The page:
After reading JJ's rave review over at The Invisible Event I simply had to to see The Last of Sheila. A fair-play murder mystery that really does play fair and has a great plot seemed almost too good to be true. But it is true and it's enormous fun.
It was written by Stephen Sondheim and Anthony Perkins, both noted fans of the genre.
In 1936 Popular Publications ceased publication of their Yellow Peril pulp The Mysterious Wu Fang. It was immediately replaced by a new Yellow Peril pulp, Dr Yen Sin. Each issue contained a Dr Yen Sin novel. Three issues appeared between May and October 1936. The first of the Dr Yen Sin novels was The Mystery of the Dragon’s Shadow.
All three novels were written by Donald E. Keyhoe (1897-1988), in my opinion one of the best pulp writers of the era. Keyhoe later became famous as a UFO researcher.
The Mystery of the Dragon’s Shadow is set in Washington but this is not a Washington that would be familiar to most people. It’s like Washington reimagined by Conan Doyle, Edgar Wallace and Sax Rohmer. Everything is shrouded in fog. All the time. There is danger lurking around every corner. Menace seems to be in the very air.
Dr Yen Sin is, not surprisingly, rather similar to Dr Fu Manchu. He’s a diabolical criminal mastermind with dreams of global power. He’s not as morally and psychologically complex as Fu Manchu (Keyhoe was writing for a pulp audience that wasn’t likely to have much patience with complex villains). He lacks Fu Manchu’s highly developed sense of honour. He also lacks Fu Manchu’s visionary qualities. Dr Yen Sin is a sadist. Fu Manchu cold be ruthless and even brutal when he considered it necessary but he could never be considered a sadist. Compared to Fu Manchu Dr Yen Sin is really a stock melodrama villain.
Like Dr Fu Manchu Dr Yen Sin is a bit of a scientific genius, with a knack for inventing fiendish and deadly devices.
Dr Yen Sin’s nemesis is Michael Traile, a young man with some peculiar characteristics. As a result of a botched brain operation he never sleeps. An odd side-effect of this was to accelerate his intellectual development and given all the extra time he has due to not sleeping he has become an expert in many different subjects. He’s in many ways a typical Keyhoe hero. Like Philip Strange (possibly Keyhoe’s best-known creation) he’s not a superman or a superhero but he is a hero with a special ability that gives him a chance of surviving encounters with the most dangerous of enemies. And Traile’s special ability does come at a price - he is subject to sudden attacks of exhaustion. He has paid an even higher psychological price, being forever a kind of outsider. So he actually has some complexity and he’s an ambitious creation for a pulp writer.
Traile of course has a sidekick, Eric Gordon. Eric is brave and dogged and occasionally useful although inclined to get himself into trouble.
There are a couple of women characters who fall into the ever-popular beautiful but dangerous category. In this case Keyhoe manages to keep us wondering right until the end whether Sonya and Iris will turn out to be evil or not.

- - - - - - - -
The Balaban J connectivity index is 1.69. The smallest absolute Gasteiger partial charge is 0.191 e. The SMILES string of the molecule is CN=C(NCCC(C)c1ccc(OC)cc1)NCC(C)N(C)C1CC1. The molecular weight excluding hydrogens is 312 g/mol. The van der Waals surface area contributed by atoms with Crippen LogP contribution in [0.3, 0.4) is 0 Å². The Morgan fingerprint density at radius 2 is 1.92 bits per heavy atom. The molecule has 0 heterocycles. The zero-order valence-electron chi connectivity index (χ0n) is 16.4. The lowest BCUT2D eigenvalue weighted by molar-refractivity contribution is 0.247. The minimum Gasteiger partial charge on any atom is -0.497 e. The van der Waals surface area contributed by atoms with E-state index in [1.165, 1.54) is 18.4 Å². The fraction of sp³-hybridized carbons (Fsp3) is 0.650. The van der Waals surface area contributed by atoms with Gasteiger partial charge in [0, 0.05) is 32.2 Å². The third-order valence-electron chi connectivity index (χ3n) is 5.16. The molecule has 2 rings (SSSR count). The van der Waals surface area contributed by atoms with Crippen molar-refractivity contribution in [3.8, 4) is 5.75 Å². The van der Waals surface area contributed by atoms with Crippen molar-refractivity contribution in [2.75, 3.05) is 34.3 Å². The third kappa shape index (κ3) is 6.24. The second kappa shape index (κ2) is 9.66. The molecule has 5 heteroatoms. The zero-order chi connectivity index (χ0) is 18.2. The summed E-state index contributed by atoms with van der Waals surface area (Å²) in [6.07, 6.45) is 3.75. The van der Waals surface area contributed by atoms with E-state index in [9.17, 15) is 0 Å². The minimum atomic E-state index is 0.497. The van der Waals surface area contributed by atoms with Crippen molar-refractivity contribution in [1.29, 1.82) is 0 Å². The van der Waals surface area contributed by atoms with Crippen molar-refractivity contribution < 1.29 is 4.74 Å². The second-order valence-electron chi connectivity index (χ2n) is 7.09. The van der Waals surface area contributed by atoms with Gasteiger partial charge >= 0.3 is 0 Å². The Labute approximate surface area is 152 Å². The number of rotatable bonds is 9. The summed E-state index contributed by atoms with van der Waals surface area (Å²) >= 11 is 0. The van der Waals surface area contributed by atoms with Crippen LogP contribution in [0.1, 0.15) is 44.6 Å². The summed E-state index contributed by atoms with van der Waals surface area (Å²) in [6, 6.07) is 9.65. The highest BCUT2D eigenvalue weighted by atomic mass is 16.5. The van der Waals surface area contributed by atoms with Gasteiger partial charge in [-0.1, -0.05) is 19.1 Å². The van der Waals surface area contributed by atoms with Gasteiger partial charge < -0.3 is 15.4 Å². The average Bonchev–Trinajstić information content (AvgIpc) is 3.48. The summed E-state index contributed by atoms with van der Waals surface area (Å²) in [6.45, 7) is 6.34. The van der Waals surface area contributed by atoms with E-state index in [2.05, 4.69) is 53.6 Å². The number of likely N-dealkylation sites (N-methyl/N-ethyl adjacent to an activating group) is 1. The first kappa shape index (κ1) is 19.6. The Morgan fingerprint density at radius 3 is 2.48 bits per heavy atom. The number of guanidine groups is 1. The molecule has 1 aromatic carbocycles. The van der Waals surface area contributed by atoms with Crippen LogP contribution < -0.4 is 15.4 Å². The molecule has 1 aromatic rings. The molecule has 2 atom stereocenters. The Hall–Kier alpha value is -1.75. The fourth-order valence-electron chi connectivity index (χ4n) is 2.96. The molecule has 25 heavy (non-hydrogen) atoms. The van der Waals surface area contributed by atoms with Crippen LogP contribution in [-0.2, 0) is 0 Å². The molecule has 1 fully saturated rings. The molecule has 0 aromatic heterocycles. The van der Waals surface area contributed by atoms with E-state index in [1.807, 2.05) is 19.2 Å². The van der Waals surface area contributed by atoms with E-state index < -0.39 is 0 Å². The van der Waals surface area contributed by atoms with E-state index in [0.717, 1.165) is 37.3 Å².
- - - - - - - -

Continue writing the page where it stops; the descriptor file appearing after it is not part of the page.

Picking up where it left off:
It has all your favourite pulp thriller clichés - there are secret passageways, hidden trap-doors, disguises and a plethora of narrow escapes. Plus a variety of infernal machines. This is the sort of thing that Keyhoe does well, and he manages to make it all seem reasonably fresh and exciting.
The setting is so much in the Edgar Wallace/gothic/foggy London mode (it even has opium dens) that you might at first wonder why Keyhoe chose Washington. Actually it does make sense since important scenes take place in the Japanese Embassy and Dr Yen Sin’s attempts to interfere in international relations are a vital plot point.
Altus Press have republished all three Dr Yen Sin adventures.
The Mystery of the Dragon’s Shadow is fine pulp fun. Recommended.
Clifford Knight (1886-1963) was an American writer who wrote a substantial number of mysteries featuring amateur detective Professor Huntoon Rogers, including The Affair of the Jade Monkey which appeared in 1943.
The setting is Yosemite National Park. This clearly pleased the Yosemite National Park authorities because in the 1990s they issued it in paperback as a Yosemite Mystery. It’s fairly easy to find affordable copies of this paperback edition.
Professor Rogers has asked to join a hiking party in the park but it’s not the scenery he’s come for. He’s trying to unravel the mystery of a dead man, a dead man found in the park in a state that makes identification very uncertain.
It’s a time-honoured murder mystery technique to take a group of maybe a dozen people and temporarily isolate them from the rest of the world. They then discover that one of them is a murderer. A hiking party in the wilderness serves this purpose admirably. This is to be a seven-day hike and by the morning of the second day the murderer has already struck.